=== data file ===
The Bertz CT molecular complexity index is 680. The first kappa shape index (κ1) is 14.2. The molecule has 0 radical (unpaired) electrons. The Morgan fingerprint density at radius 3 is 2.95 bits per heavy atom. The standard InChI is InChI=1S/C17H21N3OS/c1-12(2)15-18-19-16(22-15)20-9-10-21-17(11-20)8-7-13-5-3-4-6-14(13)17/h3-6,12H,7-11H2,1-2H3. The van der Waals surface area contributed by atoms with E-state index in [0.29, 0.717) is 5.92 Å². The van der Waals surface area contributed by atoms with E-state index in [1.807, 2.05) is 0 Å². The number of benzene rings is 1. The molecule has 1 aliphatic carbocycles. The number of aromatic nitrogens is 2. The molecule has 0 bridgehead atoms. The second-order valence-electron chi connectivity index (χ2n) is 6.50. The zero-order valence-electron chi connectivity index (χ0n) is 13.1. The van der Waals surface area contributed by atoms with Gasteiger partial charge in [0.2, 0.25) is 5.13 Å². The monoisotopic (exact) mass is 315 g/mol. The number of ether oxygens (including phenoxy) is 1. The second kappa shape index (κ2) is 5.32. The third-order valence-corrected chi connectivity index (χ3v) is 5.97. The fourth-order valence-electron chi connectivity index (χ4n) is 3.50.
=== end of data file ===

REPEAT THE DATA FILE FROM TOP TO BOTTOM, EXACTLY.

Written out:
The Bertz CT molecular complexity index is 680. The first kappa shape index (κ1) is 14.2. The molecule has 0 radical (unpaired) electrons. The Morgan fingerprint density at radius 3 is 2.95 bits per heavy atom. The standard InChI is InChI=1S/C17H21N3OS/c1-12(2)15-18-19-16(22-15)20-9-10-21-17(11-20)8-7-13-5-3-4-6-14(13)17/h3-6,12H,7-11H2,1-2H3. The van der Waals surface area contributed by atoms with E-state index in [0.29, 0.717) is 5.92 Å². The van der Waals surface area contributed by atoms with E-state index in [1.807, 2.05) is 0 Å². The number of benzene rings is 1. The molecule has 1 aliphatic carbocycles. The number of aromatic nitrogens is 2. The molecule has 0 bridgehead atoms. The second-order valence-electron chi connectivity index (χ2n) is 6.50. The zero-order valence-electron chi connectivity index (χ0n) is 13.1. The van der Waals surface area contributed by atoms with Gasteiger partial charge in [0.2, 0.25) is 5.13 Å². The monoisotopic (exact) mass is 315 g/mol. The number of ether oxygens (including phenoxy) is 1. The second kappa shape index (κ2) is 5.32. The third-order valence-corrected chi connectivity index (χ3v) is 5.97. The fourth-order valence-electron chi connectivity index (χ4n) is 3.50.